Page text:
• Counter-offer at current company: In tight labor markets, often recruiters try to poach a candidate who has an existing job. On the one hand, this is good because you pull a valuable resource away from a potential competitor and you don’t have to spend as much time training your new hire. But when you make the offer and the candidate is considering it, at some point he/she has to go to their current company and say “I think I’m out.” If they’re a valuable employee, you better believe the existing company will make a counter. If the counter is better and the employee is generally happy and familiar with processes and people around them, they’ll likely take the counter over gambling on the unknown.

Read more: Do you use social media when you recruit? Here’s why you should

  • Glassdoor reviews: Privacy is dead and we’re living in an age where you can review absolutely everything with a few clicks. If you think there is any chance your employees aren’t going to leave online reviews describing their experiences at your company, then you’re in for a surprise. If those reviews are good, awesome! But if they aren’t, they send a clear red flag to candidates. While it’s smart for candidates to ignore the very good and very bad reviews, focusing instead on reviews that discuss both pros and cons, some organizations have a smattering of negative reviews they try to ignore. Be aware, your candidates probably aren’t.
  • Generally poor candidate experience: Candidate experience is a huge game-changer these days, and the best candidate experiences are often being driven by the more nimble startups. As lumbering larger companies try to do their candidate experience better, sometimes they fumble the ball. A bad candidate experience sends red flags to a potential employee. You don’t want your candidates walking away thinking, “If they treat me this way as a candidate who they are theoretically trying to impress, how will they treat me as an employee?”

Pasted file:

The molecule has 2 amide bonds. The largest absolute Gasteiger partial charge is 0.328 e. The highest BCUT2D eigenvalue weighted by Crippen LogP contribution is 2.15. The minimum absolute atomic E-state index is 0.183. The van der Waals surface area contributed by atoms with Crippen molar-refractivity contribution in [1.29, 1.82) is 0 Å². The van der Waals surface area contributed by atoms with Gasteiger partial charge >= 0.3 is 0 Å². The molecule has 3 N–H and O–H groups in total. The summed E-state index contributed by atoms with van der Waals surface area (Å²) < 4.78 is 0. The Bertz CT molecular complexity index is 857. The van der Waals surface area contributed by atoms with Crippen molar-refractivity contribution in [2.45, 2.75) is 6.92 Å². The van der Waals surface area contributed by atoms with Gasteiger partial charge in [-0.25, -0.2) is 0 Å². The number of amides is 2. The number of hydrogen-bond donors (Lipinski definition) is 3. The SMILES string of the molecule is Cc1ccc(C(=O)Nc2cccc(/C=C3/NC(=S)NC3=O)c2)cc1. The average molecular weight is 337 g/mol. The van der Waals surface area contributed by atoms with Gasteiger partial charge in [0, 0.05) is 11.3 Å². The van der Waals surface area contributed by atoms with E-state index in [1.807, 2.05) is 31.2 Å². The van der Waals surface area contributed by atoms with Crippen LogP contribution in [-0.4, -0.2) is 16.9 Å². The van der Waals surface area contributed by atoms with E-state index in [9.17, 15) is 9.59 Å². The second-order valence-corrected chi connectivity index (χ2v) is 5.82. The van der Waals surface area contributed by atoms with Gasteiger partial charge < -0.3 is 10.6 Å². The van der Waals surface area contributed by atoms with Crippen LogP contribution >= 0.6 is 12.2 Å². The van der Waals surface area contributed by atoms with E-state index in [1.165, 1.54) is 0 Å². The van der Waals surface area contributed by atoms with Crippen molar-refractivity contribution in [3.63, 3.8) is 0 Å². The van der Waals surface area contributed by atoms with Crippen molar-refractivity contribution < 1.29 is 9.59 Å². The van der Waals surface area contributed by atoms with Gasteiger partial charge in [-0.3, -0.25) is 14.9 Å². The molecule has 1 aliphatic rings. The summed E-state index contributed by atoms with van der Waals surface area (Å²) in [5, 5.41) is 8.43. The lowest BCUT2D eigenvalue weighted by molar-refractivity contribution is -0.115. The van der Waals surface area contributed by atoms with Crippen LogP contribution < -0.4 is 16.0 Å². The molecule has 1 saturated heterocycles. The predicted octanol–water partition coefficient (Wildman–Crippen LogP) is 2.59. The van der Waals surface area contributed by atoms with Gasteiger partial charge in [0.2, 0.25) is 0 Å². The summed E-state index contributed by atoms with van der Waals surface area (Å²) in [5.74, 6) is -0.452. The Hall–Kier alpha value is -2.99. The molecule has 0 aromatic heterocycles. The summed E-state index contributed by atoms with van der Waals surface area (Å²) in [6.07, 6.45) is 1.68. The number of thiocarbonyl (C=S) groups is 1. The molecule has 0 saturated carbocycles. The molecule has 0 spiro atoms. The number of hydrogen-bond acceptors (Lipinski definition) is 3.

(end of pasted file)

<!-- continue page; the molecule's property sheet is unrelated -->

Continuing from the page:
• You took too long: Ah, time to hire. A metric that will always be embraced in the recruiting world because, well, A+ Players don’t stay on the open market long. This can become the epitome of “you snooze, you lose.” In a competitive job market, if you need 5 interviews over multiple weeks or even months to base your hiring decision on, you run the risk of exhausting your candidates to the point where they might drop out of your process and accept an offer elsewhere with a speedier turn around.